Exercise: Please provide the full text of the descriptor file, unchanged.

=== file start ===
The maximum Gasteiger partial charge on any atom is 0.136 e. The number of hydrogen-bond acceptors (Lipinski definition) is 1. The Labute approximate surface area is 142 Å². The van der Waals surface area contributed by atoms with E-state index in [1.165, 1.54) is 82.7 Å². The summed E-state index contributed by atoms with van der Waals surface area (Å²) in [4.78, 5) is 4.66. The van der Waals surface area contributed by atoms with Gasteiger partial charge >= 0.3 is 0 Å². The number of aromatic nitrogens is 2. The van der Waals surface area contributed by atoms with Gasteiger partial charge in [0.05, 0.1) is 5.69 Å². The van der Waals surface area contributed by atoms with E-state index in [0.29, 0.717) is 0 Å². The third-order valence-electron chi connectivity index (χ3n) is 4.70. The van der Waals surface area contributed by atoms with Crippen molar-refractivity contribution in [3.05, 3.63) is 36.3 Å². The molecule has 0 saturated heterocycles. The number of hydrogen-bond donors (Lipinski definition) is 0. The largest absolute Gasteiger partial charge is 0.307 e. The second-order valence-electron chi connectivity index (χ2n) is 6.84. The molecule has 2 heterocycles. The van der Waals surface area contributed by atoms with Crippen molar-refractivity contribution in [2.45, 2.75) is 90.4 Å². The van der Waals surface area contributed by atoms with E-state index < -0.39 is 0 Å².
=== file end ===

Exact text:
The maximum Gasteiger partial charge on any atom is 0.136 e. The number of hydrogen-bond acceptors (Lipinski definition) is 1. The Labute approximate surface area is 142 Å². The van der Waals surface area contributed by atoms with E-state index in [1.165, 1.54) is 82.7 Å². The summed E-state index contributed by atoms with van der Waals surface area (Å²) in [4.78, 5) is 4.66. The van der Waals surface area contributed by atoms with Gasteiger partial charge >= 0.3 is 0 Å². The number of aromatic nitrogens is 2. The van der Waals surface area contributed by atoms with Gasteiger partial charge in [0.05, 0.1) is 5.69 Å². The van der Waals surface area contributed by atoms with E-state index in [0.29, 0.717) is 0 Å². The third-order valence-electron chi connectivity index (χ3n) is 4.70. The van der Waals surface area contributed by atoms with Crippen molar-refractivity contribution in [3.05, 3.63) is 36.3 Å². The molecule has 0 saturated heterocycles. The number of hydrogen-bond donors (Lipinski definition) is 0. The largest absolute Gasteiger partial charge is 0.307 e. The second-order valence-electron chi connectivity index (χ2n) is 6.84. The molecule has 2 heterocycles. The van der Waals surface area contributed by atoms with Crippen molar-refractivity contribution in [2.45, 2.75) is 90.4 Å². The van der Waals surface area contributed by atoms with E-state index < -0.39 is 0 Å².